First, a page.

GWWC has run an ambitious series of marketing and messaging trials. We aim to run more, including testing innovative features as part of our organizational update. We are targeting all parts of the "funnel", but focusing on outreach and 'conversion to taking a first meaningful step towards effective action'. 
The EA Market Testing team (EAMT) is working with GWWC (and others) to help design, implement, analyze, and preserve and communicate the results of these trials. We (EAMT) aim to help make the trials and innovations more directly successful, as well as increasing and sharing the insights and knowledge gained from these trials.
You can see more of what the EAMT is up to in our (continuously updated) public gitbook here (which includes the full report on the trial discussed in this post).  Below, we offer a summary of this trial, which we believe yielded meaningful results and insights.
Note that the summary and the analysis (in the linked gitbook presentation) is still a work in progress, and we aim to update and improve it over the next months; feedback is very welcome!
Summary of trial and results
Giving What We Can (GWWC) has three giving pledge options, displayed in the 'Original presentation version' below.
From April-July 2021 they ran a trial presenting its 'pledge page' options in three slightly different ways. Considering 'clicks on any button' as the outcome:
- Pledge before Try Giving was the least successful presentation. This was like the one displayed above, but with "Try Giving" in the central position. This had about a 23% lower incidence rate than the Original presentation.
- "Separate Bullets for Other Pledges": The most successful presentation (presented below) only showed a box for "The Pledge", with the other options given in less prominent bullet points below. This had about a 20% higher incidence rate than the Original presentation.
These results may only apply narrowly to the GWWC pledge case, and even here, we have some caveats. However, it loosely suggests that, when making a call to action, it may be most effective to present the most well-known and expected option most prominently, and not to emphasize the range of choices. (See further discussion in the linked gitbook here.)
Getting people to take the GWWC pledge may be seen as an important outcome on its own. It may have a causal impact (see some descriptive evidence here) on getting people into, and engaged in the Effective Altruism community and in other effective altruistic activities, such as directly impactful career choices. E.g., over 20% of EA Survey respondents indicated that GWWC was important for them getting involved in EA.
Once again, for more information about the trial, the statistical analysis, the results and the implications, we direct you to the gitbook section here. We welcome comments below, in the gitbook, or in any other format.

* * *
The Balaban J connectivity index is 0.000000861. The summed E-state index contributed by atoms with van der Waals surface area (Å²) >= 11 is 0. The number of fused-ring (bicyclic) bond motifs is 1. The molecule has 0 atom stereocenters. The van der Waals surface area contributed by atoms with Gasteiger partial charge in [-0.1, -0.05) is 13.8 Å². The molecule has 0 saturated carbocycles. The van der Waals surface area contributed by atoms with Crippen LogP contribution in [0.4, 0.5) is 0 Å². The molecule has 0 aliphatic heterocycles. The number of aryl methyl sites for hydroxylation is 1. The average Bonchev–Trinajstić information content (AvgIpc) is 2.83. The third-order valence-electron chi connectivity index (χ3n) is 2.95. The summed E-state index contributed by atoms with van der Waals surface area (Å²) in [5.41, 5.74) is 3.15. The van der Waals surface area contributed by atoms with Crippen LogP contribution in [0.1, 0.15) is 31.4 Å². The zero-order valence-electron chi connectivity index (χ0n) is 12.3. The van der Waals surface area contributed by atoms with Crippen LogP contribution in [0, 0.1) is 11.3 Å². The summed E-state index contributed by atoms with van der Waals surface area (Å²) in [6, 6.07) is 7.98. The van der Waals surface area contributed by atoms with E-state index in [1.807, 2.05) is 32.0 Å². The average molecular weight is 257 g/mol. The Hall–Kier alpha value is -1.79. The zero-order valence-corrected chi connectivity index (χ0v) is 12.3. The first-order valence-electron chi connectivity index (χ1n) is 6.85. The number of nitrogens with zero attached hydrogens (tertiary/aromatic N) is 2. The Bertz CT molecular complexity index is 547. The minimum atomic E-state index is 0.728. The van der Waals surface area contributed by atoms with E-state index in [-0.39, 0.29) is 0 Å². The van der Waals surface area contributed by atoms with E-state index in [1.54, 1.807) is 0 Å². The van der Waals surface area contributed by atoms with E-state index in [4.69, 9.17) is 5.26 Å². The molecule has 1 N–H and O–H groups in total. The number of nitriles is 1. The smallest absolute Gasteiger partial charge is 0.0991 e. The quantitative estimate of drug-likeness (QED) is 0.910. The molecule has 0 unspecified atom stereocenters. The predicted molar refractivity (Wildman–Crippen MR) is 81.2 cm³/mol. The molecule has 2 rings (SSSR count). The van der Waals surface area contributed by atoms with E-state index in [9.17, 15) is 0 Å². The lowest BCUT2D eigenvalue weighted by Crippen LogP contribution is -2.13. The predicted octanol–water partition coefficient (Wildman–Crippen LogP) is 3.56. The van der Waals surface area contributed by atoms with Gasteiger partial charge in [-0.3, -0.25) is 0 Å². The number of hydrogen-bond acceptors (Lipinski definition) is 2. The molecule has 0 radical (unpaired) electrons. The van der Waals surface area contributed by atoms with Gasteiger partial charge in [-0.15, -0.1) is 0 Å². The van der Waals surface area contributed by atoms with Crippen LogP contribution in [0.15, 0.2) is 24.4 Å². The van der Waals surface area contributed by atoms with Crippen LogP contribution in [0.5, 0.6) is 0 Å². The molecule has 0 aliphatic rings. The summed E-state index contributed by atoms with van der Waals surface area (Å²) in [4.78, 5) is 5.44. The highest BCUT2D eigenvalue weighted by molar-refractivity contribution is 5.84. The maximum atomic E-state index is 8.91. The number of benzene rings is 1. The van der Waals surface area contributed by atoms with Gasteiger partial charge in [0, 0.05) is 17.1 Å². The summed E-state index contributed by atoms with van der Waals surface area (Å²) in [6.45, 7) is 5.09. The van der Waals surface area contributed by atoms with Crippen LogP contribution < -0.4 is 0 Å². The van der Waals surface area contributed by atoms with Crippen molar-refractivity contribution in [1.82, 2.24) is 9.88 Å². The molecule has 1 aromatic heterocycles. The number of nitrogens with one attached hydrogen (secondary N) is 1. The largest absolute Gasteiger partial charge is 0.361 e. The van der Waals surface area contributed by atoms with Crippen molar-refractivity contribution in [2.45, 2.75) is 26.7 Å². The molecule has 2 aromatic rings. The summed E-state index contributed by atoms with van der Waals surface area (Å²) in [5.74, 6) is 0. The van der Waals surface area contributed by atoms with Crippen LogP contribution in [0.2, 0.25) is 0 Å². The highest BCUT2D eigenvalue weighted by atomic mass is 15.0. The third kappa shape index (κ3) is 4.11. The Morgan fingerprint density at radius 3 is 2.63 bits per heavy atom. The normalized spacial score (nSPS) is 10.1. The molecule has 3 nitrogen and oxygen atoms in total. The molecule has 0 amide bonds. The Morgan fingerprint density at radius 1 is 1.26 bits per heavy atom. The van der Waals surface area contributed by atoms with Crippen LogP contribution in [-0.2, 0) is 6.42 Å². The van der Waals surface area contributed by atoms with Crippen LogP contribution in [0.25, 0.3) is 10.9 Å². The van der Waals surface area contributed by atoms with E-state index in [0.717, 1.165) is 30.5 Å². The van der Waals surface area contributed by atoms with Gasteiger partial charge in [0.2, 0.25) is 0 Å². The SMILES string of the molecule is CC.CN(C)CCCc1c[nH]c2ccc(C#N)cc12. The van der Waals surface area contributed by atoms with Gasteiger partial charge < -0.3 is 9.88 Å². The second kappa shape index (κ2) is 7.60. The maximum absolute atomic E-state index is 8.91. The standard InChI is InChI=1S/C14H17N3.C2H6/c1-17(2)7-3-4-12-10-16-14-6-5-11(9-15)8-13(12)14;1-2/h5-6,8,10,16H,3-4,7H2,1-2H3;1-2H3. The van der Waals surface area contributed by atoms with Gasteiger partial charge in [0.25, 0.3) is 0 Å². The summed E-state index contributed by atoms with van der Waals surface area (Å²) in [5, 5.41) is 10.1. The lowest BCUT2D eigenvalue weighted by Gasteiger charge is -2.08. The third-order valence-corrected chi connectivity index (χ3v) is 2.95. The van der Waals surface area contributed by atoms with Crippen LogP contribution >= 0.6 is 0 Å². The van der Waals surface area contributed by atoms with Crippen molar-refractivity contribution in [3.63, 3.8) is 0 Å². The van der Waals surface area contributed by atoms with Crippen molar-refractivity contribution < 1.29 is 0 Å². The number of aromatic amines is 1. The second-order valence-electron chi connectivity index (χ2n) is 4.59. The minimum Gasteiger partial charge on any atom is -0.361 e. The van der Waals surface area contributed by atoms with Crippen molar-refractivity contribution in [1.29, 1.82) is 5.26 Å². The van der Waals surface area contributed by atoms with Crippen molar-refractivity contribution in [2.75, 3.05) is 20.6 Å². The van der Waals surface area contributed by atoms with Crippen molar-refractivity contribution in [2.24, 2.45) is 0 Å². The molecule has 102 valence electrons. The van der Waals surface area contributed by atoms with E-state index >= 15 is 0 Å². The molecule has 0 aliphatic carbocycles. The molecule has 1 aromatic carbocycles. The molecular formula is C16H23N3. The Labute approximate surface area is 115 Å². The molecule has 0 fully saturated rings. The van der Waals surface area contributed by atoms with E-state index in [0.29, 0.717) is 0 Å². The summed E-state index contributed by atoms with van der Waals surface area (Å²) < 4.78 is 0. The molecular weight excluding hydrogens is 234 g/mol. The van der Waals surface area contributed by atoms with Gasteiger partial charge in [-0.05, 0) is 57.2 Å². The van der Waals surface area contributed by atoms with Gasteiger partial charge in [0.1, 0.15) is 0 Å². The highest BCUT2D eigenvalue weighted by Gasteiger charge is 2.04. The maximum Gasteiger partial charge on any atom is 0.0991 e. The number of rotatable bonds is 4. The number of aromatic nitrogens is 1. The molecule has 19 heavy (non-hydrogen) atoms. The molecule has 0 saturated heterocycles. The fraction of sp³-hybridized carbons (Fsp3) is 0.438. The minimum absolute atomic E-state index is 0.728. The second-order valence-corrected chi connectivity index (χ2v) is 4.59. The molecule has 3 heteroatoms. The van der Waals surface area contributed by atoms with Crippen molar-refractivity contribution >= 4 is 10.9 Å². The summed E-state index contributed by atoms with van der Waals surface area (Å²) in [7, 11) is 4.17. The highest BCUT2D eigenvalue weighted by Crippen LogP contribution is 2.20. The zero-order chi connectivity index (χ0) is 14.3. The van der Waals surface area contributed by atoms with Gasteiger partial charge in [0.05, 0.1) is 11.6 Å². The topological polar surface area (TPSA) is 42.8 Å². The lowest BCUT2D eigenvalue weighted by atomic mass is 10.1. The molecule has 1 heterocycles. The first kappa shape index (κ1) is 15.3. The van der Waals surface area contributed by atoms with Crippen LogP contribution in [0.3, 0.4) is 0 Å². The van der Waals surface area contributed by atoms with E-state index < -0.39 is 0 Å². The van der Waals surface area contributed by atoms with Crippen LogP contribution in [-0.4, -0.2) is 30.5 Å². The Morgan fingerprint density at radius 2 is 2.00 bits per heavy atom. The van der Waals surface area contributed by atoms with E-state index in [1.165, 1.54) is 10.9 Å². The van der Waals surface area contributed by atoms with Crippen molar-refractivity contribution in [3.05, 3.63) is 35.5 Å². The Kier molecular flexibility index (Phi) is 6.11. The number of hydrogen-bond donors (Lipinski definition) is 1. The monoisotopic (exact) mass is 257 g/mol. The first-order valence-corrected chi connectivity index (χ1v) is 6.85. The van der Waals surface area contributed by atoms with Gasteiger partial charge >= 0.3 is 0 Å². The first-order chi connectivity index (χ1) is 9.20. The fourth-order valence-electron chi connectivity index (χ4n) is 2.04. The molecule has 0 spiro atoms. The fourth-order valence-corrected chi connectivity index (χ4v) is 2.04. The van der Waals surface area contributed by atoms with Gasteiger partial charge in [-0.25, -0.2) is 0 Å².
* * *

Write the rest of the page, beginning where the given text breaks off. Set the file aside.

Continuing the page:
We believe there is a strong case that engaging people in donations and pledges has an important direct impact, as well as being a significant entry point into other forms of EA involvement, such as career decisions.
We also aim to provide our results, analysis, and data (where sharing is allowed) in a transparent web book, in a dynamic document format (using the Quarto tool). A very preliminary and work-in-progress version can be found here (watch this space). We are also looking for volunteers who can help with this statistical and data analysis and communication. I (David) am willing to provide mentoring is available for helping you learn these valuable open science/data science skills, and we also aim to find funds for paid work. Please contact me if you are interested, sharing your CV and a sample of your work, if possible.
The differences below may not be statistically significant in standard frequentist tests; we have not done this analysis (yet). In the Gitbook report HERE we present the Bayesian inference from Google Optimize, which generally suggests that the preponderance of evidence is in the direction described above. We aim to replicate and extend this analysis more transparently in the dynamic document.
The share citing GWWC was even slightly higher for highly-engaged EA’s. Note that effective donations are an important route overall: E.g., GiveWell was cited by nearly 35% of respondents.
To comment in the Gitbook, please use the editor access link here and add comments (or suggest changes if you feel ambitious), or leave comments using hypothes.is and let us know.